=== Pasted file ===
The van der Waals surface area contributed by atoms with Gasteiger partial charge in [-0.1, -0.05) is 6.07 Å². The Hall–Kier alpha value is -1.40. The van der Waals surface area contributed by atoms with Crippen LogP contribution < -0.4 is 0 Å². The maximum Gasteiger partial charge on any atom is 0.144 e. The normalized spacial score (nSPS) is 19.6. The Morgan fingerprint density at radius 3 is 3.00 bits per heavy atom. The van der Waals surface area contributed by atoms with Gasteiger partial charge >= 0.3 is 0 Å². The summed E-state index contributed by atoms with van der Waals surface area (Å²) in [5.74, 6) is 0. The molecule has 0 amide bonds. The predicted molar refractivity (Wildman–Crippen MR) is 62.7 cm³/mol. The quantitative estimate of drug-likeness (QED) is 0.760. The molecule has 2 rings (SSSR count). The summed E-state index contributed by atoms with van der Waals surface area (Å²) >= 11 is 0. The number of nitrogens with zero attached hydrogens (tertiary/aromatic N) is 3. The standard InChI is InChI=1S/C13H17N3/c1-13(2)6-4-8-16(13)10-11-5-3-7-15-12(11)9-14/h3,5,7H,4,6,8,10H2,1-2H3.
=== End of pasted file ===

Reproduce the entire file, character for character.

The van der Waals surface area contributed by atoms with Gasteiger partial charge in [-0.1, -0.05) is 6.07 Å². The Hall–Kier alpha value is -1.40. The van der Waals surface area contributed by atoms with Crippen LogP contribution < -0.4 is 0 Å². The maximum Gasteiger partial charge on any atom is 0.144 e. The normalized spacial score (nSPS) is 19.6. The Morgan fingerprint density at radius 3 is 3.00 bits per heavy atom. The van der Waals surface area contributed by atoms with Gasteiger partial charge >= 0.3 is 0 Å². The summed E-state index contributed by atoms with van der Waals surface area (Å²) in [5.74, 6) is 0. The molecule has 0 amide bonds. The predicted molar refractivity (Wildman–Crippen MR) is 62.7 cm³/mol. The quantitative estimate of drug-likeness (QED) is 0.760. The molecule has 2 rings (SSSR count). The summed E-state index contributed by atoms with van der Waals surface area (Å²) >= 11 is 0. The number of nitrogens with zero attached hydrogens (tertiary/aromatic N) is 3. The standard InChI is InChI=1S/C13H17N3/c1-13(2)6-4-8-16(13)10-11-5-3-7-15-12(11)9-14/h3,5,7H,4,6,8,10H2,1-2H3.